Española Way: South Beach Miami’s Hidden Gem

Española Way: South Beach Miami’s Hidden Gem

Bienvenidos a Española Way, manera todos!

Translation, welcome to Española Way, Everyone! Picturesquely nestled between 14th and 16th Street (from Washington to Drexel on Miami Beach) is one little Floridian street packed with good food, atmosphere, and culture. In other words, Española Way. This avenue not only rolls off the tip of your tongue with ease, but embodies the easy-going, lively, culturally dynamic, and vibrant nature of Miamians in a teeny-tiny radius.

Surely, South Beach has its ‘unofficial’ icons that are associated with The Magic City. Many will take note of the Instagram-perfect rainbow hue lifeguard stations running down Miami Beach. Of course, you can’t forget to mention the modern-meets-art-deco draw of the Marriott Stanton South Beach. Others with an eye for style will call out the variety of multi-color woven bistro chairs which appear minutes before the dinner hour. You know, that magical time of day when South Beach’s strip preps for another buzzy night of appetizers, cocktails, and conversations. All of these things (and more) act as a memorable South Beach representation.

To many of the city’s visitors as well as even some of its residence, the vivacious Española Way may not be on the radar. However, thanks to a recent $2.5 million revival sponsored by The City of Miami Beach, we are calling, Española Way the hidden gem of South Beach. Dare we say, an icon? Yes! She’s lively, sensual, charming, and hospitable. Come on over, and meet Española.

Espanola Way

Since Española’s revitalization, the street was dubbed, “Best Block in South Florida” by the Miami Herald.

Like all good things, this pedestrian-only street, illuminated by cozy table-lit candles and string café lights, has roots dating back to the 1920s. The atmosphere of Española Way is European-inspired architecture. Many note that that the street style resembles that of the artist quarter in Paris as well as the Big Apple’s Greenwich Village. However, the appropriate name of Española’s aesthetic is called, Mediterranean Revival.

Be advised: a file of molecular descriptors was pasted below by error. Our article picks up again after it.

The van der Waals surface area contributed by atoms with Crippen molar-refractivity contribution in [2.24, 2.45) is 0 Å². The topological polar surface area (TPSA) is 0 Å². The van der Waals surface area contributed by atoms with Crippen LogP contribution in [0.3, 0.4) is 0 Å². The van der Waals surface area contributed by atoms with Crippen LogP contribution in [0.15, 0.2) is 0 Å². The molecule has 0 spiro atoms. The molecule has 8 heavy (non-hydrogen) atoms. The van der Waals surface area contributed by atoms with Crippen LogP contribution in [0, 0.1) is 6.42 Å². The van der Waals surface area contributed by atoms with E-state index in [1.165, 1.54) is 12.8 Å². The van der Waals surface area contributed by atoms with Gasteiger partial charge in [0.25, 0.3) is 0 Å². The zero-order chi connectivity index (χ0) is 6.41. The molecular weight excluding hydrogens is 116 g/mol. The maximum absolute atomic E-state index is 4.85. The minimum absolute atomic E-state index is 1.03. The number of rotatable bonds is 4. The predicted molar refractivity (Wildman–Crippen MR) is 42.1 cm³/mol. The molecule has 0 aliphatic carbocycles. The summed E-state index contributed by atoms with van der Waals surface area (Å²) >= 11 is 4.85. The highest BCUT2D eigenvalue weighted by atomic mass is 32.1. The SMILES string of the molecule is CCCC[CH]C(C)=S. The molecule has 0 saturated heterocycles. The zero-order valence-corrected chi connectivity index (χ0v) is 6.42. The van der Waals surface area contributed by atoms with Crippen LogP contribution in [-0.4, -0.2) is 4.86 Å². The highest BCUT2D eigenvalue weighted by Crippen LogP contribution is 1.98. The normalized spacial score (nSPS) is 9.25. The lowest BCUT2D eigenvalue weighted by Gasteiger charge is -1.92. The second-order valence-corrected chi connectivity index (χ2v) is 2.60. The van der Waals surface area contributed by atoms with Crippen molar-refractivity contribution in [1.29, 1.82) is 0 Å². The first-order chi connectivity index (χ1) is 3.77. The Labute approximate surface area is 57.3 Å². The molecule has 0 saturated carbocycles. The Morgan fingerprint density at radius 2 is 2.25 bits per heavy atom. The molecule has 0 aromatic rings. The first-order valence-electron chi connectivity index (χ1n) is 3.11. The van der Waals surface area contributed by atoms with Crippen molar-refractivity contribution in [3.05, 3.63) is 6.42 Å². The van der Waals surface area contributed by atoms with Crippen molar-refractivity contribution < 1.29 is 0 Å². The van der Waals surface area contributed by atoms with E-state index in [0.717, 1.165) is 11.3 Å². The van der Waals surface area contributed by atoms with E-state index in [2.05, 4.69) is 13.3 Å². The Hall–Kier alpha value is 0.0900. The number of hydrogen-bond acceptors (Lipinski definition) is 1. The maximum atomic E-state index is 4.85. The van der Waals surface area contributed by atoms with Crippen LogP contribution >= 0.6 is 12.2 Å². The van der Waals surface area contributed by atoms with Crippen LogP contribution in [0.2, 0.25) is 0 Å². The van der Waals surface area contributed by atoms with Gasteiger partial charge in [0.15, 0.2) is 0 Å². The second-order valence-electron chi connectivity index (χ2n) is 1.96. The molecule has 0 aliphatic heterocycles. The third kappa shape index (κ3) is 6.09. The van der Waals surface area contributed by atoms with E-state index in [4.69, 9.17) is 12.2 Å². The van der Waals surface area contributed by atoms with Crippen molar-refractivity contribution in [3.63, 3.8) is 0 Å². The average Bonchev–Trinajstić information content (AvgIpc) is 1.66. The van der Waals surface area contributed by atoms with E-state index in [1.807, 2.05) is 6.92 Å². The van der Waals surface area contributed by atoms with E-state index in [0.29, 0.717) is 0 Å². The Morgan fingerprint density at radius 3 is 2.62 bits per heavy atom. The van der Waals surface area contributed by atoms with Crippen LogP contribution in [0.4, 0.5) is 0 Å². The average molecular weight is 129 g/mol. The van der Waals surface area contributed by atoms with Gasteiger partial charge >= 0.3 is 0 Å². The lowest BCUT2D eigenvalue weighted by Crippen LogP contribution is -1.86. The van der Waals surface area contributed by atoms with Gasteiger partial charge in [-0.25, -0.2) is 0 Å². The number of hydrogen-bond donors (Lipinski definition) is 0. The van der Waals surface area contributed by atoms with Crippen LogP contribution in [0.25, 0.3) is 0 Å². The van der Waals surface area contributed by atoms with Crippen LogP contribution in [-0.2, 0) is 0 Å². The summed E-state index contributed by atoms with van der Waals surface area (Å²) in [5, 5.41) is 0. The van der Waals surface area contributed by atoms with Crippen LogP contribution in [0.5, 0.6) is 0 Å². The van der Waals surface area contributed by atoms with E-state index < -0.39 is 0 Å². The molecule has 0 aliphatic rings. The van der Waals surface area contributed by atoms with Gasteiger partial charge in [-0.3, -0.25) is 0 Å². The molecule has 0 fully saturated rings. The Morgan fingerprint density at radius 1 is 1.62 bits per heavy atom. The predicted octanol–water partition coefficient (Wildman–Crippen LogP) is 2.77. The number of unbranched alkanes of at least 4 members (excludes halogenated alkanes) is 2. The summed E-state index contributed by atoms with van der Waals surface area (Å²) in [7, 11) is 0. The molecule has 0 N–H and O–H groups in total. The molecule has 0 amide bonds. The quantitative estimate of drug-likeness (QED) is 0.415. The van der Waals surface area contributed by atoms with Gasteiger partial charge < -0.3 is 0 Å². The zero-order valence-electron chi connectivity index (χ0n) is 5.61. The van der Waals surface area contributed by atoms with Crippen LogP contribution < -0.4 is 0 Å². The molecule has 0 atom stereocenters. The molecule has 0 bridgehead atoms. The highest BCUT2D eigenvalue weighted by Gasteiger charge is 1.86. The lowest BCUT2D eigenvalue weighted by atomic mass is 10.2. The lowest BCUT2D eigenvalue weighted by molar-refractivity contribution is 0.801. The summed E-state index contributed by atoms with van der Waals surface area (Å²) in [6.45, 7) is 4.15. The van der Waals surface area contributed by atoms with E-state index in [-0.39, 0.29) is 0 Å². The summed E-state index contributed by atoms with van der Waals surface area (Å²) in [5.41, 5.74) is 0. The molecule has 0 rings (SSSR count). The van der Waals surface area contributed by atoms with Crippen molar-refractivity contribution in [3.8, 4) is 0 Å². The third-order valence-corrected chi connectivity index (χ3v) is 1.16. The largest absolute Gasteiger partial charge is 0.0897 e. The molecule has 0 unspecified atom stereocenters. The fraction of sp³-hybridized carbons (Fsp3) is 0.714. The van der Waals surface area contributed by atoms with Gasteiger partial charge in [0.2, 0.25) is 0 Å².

Wendy Chernin with the Española Way Association spoke with Luxury Travel Magazine. Chernin comments, “Quaint and rustic, picturesque, yet bohemian right down to its peach-colored paint, Miami Beach’s Española Way is a slice of history served with a touch of culture.”

She continues to elaborate about the street’s aesthetic saying, “ The street’s European-inspired buildings stand seemingly untouched by the modern designs of the new millennium.”

The street’s Spanish style buildings with photogenic canopies as well as a collection of southern plants is one of the many reasons why Española Way’s appearance is so alluring. Yes, iconic too.

Just when you thought, red-checkered tablecloths, perfectly miss-matched china, and instrumental music only existed in Disney’s Lady & The Tramp, talking your first step on Española Way, you’ll realize that is just not so! Atmosphere aside, there are currently fifteen restaurants, three hotels, and a handful of shops to amuse all of Española’s visitors.

The glamour of Española is not only her physical attributes, but the many evenings of planned events (and activities) that mingle locals with Miami guests.

Espanola Way flamenco dancers

Wednesdays, Española establishments encourage all to toast the mid-week blues away with street-wide happy hours from 4-7 p.m. Thursdays are Salsa nights, followed by Flamenco Friday, and Samba Saturday. Olé!

When asked how would you describe Española Way to someone who has never been, Chernin knew exactly what to say. She replied, “Española Way is a place where visitors can be transported to an enchanting European village complete with charming cafes and restaurants, shops, and Mediterranean architecture, all while enjoying the luxury of Miami Beach.”

You see, Española Way is more than a street, a pathway, and a quintessential hideaway. She is a little community. This energetic tight knit community composed of by-passers, locals, visitors, and Miamians wants you to stop by and grab a chair. Or meet them on the dance floor.

Olé, Olé, Olé.

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Article by Katelyn Chef / Photos provided by Española Way